…is indivisible, Declines to separate one part of life from every part, Divides not the righteous from the unrighteous or the living from the dead, Matches every thought or act by its correlative, Knows no possible forgiveness or deputed atonement, Knows that the young man who composedly peril’d his life and lost it has done exceedingly well for himself without doubt, That he who never peril’d his life, but retains it to old age in riches and ease, has probably achiev’d nothing for…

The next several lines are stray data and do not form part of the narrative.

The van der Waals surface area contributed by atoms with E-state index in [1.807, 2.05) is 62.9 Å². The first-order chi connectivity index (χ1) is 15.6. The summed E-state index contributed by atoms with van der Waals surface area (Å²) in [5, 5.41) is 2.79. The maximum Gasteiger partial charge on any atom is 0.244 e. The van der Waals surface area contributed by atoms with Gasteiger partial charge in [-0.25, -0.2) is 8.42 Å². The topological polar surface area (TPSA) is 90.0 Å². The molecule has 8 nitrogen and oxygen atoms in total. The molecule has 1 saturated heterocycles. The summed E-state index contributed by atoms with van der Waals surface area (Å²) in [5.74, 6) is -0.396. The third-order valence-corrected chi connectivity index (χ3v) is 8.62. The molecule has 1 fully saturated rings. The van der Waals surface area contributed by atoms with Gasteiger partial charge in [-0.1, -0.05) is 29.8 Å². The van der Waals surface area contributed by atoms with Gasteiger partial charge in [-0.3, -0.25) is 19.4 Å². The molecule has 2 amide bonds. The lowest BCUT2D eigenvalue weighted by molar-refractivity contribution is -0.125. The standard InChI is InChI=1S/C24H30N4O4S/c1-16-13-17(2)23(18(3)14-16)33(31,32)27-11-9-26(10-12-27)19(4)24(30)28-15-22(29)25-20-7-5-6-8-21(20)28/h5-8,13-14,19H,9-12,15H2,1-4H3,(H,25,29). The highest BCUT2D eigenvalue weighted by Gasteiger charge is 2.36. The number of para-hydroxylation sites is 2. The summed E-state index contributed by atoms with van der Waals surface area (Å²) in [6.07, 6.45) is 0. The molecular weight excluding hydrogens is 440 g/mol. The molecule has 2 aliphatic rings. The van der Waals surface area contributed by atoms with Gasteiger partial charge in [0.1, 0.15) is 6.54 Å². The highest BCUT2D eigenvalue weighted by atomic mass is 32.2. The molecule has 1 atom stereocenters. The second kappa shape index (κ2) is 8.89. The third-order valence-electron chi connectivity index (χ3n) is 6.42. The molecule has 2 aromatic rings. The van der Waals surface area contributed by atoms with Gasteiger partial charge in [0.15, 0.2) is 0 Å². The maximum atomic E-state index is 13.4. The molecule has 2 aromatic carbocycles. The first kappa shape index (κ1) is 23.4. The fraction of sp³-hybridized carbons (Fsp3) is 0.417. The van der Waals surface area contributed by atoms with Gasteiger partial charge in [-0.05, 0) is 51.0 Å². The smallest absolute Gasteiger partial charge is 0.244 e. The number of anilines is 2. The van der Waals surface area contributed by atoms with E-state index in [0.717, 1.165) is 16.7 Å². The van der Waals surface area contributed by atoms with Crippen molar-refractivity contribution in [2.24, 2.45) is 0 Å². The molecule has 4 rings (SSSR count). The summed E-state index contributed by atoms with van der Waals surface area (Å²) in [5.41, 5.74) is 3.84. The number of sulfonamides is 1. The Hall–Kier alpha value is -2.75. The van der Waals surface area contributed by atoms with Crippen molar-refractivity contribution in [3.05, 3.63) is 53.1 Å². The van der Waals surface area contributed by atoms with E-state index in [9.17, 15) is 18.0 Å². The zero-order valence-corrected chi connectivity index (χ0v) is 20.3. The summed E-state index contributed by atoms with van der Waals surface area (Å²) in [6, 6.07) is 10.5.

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To atone for sins is a common religious theme.
Approved forms of faith, practice, and conduct were laid down as consistent with orthodoxy, and deviation from these standards had to be confessed and atoned for by a prescribed form of penance.
Dictionary of the History of Ideas -- http://etext.lib.virginia.edu/cgi-local/DHI/dhi.cgi?id=dv1-50(retrieved 05/20/06)